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How Anderson Varejao Can Make the Most of Limited Expectations

When Anderson Varejao signed his three-year, $30 million extension with the Cleveland Cavaliers last fall, the expectation was for the big man to remain a staple in the team’s frontcourt. At the time, Cavs general manager David Griffin expressed why it was important to keep the 33-year-old in the fold.

“He (Varejao) has been a key part of our foundation for years and we are very happy that he will continue to be part of our Cavs family as we work toward our goals at the highest level,” Griffin said last November. “Andy is, and has been, a tireless worker, an incredible teammate and a great competitor that plays with a rare combination of energy and intensity that makes him truly special.”

It’s also worth noting that, despite Varejao’s extensive injury history, the team still opted to give him a new deal instead of the younger, more durable Tristan Thompson, whose long-term future with the club remains up in the air.

A year later, the frontcourt landscape in Cleveland has changed dramatically. Kevin Love is the franchise’s featured big man after being acquired in a blockbuster trade last summer and agreeing to a five-year, $110 million deal during the offseason. Varejao’s old starting center spot now belongs to last year’s midseason acquisition Timofey Mozgov, while Thompson is in line for a bigger role after emerging as one of the league’s top rebounding machines last season.

Meanwhile, Varejao enters his 12th season in the NBA attempting to come back from a devastating Achilles injury that shortened his 2014-15 campaign. Traditionally, Achilles injuries are tough to bounce back from. Before rupturing his Achilles during the 1998-99 season with the Detroit Pistons, Christian Laettner contributed 13.8 points and 6.6 rebounds in 74 games for the Atlanta Hawks in 1997-98. In the six seasons he played after, he averaged 8.4 points and 5.3 boards per contest. Elton Brand notched 20.5 points and 9.3 rebounds in 80 games with the Los Angeles Clippers in 2006-07 before also rupturing his Achilles a year later. Brand would go on to play seven more seasons in the pros, delivering a nightly clip of 10.1 points and 6.3 rebounds per game. Both players were younger than Varejao is currently when they attempted their comebacks.

The good news is Varejao is expected to be 100 percent for the start of training camp this week.

I’m ready to go for the season,” Varejao said during the team’s Media Day. “I sat down with the medical staff and we had a nice talk and I’m able to be full go from the beginning. Of course, we are going to have to be smart and not overdo it because I’m coming back from a big injury. But I’m excited.”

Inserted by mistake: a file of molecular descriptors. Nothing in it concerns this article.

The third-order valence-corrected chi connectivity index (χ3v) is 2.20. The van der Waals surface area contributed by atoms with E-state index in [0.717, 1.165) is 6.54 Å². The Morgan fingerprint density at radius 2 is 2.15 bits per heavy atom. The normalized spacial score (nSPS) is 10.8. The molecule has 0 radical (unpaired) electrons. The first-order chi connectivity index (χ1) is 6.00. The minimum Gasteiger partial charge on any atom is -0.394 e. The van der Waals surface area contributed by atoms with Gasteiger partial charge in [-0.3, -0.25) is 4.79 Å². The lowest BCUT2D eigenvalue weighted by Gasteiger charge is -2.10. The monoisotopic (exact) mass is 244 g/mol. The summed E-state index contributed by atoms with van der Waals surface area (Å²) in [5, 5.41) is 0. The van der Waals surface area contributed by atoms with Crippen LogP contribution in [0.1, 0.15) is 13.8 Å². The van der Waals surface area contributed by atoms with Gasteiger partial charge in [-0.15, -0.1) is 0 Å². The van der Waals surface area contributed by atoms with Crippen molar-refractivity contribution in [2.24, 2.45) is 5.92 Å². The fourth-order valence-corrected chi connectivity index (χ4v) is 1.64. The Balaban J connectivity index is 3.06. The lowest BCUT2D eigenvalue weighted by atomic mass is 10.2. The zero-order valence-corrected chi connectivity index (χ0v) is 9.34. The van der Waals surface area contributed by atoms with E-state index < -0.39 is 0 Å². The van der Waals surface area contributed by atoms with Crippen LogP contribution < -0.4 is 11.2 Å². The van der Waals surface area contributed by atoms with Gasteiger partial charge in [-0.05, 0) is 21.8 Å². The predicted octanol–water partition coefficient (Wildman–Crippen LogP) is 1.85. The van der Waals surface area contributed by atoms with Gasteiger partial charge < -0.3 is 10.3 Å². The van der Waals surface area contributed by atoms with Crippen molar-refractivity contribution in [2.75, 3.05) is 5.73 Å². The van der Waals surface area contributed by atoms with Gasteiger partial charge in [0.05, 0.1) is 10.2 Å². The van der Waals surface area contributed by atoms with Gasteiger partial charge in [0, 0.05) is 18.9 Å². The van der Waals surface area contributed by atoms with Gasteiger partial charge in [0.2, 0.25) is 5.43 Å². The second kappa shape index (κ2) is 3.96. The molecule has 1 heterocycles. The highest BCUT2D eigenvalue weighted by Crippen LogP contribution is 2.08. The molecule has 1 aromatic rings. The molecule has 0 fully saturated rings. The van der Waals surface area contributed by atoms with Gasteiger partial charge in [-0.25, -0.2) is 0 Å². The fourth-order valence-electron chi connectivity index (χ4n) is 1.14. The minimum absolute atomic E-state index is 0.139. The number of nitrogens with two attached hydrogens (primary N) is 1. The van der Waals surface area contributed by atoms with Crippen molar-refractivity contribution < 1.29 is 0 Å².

Even though Varejao’s role and durability are both huge question marks going into the upcoming season, the big Brazilian could still carve out his own niche. While the Cavs are crowded up front with Love, Mozgov, Thompson, newcomer Sasha Kaun and LeBron James occasionally playing some small-ball power forward, Varejao’s tenacity on the boards and underrated mid-range game make him a sneaky weapon coming off the bench.

As seen in the chart below (stats courtesy of Basketball-Reference.com), a significant chunk of Varejao’s ’14-’15 field-goal attempts came from outside the paint. Although the sample size is small due to him only playing 26 games, Varejao’s conversion rate from within 10-16 feet (43.3 percent) and 16 feet and below the three-point line (57.1) were the best of any big man currently on the Cavaliers’ roster:

[infogram id=”mid_range-1724011″]

Varejao’s ability to knock down mid-range jumpers makes him an asset in pick-and-pop situations as well as keeps the paint less congested for players like Thompson and Kaun, who are more effective scoring around the rim.

Also, while wear and tear will likely sap some of Varejao’s trademark frenetic style, history suggests he’ll still be a factor on the boards. For the last nine seasons, he’s pulled down at least six rebounds per game. He also has an average rebounding percentage slash line of 11.6 (offensive)/23.3 (defensive)/17.4 (total) during his 11-year career.

A potential tandem of Thompson and Varejao on the second unit would allow Cleveland to space the floor while also utilizing two of its best garbage men at the same time.

Varejao may never live up to the contract he signed last year, but the Cavs will be playing with house money when it comes to the big man’s 2015-16 contributions. With a frontcourt suddenly loaded with options, anything Varejao gives them this season will be a plus. Unlike in past seasons, Varejao will enter this year with a ton of uncertainty and limited expectations. With the bar set at an all-time low and the big man motivated to resurrect his injury-riddled career, there’s a good chance one of the team’s fan favorites also becomes one of its biggest surprises.

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